In California, wetlands are disappearing. In the 1970s, California, with a total surface area of approximately 101 million acres, had 5 million acres of wetland. Today, less than 500,000 acres of wetland remain. More than 90% of historical wetlands have already been lost, and those that remain are vulnerable to human effects and climate change.
The Coyote Valley in California connects 1.13 million acres of wildlife habitat. It is home to the Laguna Seca, a now-seasonal wetland in which water is above the surface from December to May. The Laguna Seca was once the Bay Area’s largest wetland system, originally spanning over 1,000 acres. Historically, the wetland existed year-round in a low basin at the junction of Fisher Creek and Coyote Creek. Today, the Laguna Seca is around 10% of its original size, and water disappears from the surface over the summer and fall months.
Wetlands in California
A wetland is an ecosystem where water is present either at or near the surface of the soil year-round or at varying parts of the year. The presence of water in the wetland supports aquatic plants and animal species that directly or indirectly depend on the water supply.
Wetlands perform essential ecological functions for the surrounding environment. One of these functions is by acting as sponges to absorb water during flooding. Another function wetlands perform is groundwater recharge, which is the slow release of water to refill aquifers. Wetlands can also store carbon from the atmosphere to help buffer the effects of global warming. In addition to providing essential ecological functions, wetlands are biologically diverse and sustain complex sets of ecosystems.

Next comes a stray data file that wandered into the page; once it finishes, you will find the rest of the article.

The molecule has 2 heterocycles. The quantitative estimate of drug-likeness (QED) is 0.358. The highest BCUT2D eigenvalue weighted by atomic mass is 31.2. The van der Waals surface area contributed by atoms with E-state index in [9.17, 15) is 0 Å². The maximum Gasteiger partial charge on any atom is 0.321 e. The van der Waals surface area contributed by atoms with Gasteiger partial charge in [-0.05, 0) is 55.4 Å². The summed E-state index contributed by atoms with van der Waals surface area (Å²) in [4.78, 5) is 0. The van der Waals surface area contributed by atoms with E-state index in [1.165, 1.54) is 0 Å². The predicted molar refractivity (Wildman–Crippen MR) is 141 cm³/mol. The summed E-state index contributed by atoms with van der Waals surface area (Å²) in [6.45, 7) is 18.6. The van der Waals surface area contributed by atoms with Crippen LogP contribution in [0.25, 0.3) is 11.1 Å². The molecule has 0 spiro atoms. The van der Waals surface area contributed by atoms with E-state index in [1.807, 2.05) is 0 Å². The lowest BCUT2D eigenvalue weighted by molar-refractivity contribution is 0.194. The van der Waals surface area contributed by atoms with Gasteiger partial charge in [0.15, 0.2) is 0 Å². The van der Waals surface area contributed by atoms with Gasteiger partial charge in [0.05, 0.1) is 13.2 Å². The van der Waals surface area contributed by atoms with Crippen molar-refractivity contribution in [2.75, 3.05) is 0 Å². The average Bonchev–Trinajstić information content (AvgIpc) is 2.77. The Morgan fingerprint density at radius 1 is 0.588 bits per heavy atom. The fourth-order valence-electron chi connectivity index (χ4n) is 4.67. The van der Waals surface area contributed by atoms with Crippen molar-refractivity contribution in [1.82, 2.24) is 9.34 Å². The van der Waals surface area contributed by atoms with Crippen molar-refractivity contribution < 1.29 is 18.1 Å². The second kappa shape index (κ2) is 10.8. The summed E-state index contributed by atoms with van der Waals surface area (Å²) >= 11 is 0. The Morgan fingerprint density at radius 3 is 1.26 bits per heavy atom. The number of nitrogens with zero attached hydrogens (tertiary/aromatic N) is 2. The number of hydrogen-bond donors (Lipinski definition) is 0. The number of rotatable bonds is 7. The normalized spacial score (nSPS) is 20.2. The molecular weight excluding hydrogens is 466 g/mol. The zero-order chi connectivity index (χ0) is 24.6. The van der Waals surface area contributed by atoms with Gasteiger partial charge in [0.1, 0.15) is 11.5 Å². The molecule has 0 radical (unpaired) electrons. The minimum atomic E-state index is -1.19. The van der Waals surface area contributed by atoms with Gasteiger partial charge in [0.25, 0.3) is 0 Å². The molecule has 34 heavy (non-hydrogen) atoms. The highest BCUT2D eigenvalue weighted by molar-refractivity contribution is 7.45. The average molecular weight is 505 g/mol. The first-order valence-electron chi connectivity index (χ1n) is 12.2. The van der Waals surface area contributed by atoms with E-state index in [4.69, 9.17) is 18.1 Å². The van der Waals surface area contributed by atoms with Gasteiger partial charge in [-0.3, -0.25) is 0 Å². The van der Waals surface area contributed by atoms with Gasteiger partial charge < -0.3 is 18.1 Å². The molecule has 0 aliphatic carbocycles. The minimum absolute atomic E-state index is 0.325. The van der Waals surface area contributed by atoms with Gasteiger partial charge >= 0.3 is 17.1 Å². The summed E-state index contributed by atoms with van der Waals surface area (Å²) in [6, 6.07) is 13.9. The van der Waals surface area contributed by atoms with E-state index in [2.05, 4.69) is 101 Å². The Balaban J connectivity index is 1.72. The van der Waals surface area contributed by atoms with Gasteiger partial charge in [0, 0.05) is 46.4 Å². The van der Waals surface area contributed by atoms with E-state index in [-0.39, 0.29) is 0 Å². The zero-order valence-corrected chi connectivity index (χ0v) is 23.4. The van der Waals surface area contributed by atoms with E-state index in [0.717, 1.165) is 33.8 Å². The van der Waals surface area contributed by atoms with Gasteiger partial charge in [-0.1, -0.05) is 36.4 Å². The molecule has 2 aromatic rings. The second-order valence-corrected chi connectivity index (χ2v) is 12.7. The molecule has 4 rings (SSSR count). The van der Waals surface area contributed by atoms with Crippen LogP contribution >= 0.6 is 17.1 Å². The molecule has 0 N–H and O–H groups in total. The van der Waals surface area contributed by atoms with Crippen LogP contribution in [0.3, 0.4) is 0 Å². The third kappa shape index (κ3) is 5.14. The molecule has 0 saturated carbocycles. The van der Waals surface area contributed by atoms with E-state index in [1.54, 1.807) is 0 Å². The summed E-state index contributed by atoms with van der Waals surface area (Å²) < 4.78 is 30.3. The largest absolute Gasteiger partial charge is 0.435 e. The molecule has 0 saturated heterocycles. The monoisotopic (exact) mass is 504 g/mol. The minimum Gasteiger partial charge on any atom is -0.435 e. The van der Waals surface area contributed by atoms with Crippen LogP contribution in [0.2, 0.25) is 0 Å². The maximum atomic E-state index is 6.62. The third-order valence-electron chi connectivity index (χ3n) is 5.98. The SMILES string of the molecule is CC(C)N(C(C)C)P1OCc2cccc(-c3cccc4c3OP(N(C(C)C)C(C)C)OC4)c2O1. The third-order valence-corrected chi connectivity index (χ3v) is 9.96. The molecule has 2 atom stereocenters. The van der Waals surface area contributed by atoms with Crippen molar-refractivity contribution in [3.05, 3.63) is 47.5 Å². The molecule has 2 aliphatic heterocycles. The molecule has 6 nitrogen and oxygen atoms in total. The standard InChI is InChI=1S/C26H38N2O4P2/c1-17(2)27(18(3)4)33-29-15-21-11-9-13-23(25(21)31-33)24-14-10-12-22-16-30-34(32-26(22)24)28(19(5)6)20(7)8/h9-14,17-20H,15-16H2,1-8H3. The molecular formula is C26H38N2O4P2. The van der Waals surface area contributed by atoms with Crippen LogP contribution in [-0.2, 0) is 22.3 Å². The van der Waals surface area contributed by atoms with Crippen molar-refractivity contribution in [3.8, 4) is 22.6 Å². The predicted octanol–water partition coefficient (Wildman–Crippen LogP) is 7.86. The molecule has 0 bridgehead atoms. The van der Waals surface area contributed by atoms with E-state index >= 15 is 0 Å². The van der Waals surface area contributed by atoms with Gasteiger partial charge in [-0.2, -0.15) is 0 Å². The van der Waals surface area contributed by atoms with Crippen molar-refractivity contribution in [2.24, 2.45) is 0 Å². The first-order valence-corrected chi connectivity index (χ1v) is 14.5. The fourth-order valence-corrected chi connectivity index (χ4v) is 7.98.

In California, wetlands support migrating birds and host endangered animal species such as the California tiger salamander. Amphibian and fish species depend on the presence of water on the surface of wetlands to spawn. The Coyote Valley provides essential linkages for wildlife moving between the Santa Cruz and Diablo mountain ranges. Protecting the natural ecosystems of the Coyote Valley, such as the Laguna Seca, is one piece of preserving the ecological biodiversity of California.
Wetlands are Groundwater Dependent Ecosystems
Wetlands are disappearing in California for many reasons. The main culprit is water diversion to support development. However, another large contributor to the loss of these ecosystems is the mismanagement of groundwater resources in California. Though groundwater is a valuable resource for people and industries, it is essential for the environment. Because an equilibrium exists between groundwater and surface water within a hydraulically connected region, when groundwater is overused, the supply of surface water is affected. The underlying water table that is crucial to the survival of the wetland drops when groundwater is overdrawn. A large enough drop caused by groundwater extraction can cause permanent damage to the ecosystem.
The California Water Framework
The state of California has reached a critical junction where leading-edge solutions are vital for the long-term sustainability of the natural environment and dependent ecosystems. The Foundry Spatial California Water Framework addresses this imminent need by providing accessible, actionable information concerning sustainable groundwater management to help preserve and restore critical ecological areas like the Laguna Seca.
In unlocking the mystery of how groundwater is connected to surface water, the California Water Framework is helping resource managers and decision-makers understand the past, present and future surface water depletion that results from groundwater pumping. We aim to help balance the complex and sometimes-competing water needs of people, industry and the environment. We believe that steps towards sustainable resource management are necessary in order to promote ecological connectivity, conservation and resistance to climate change in California.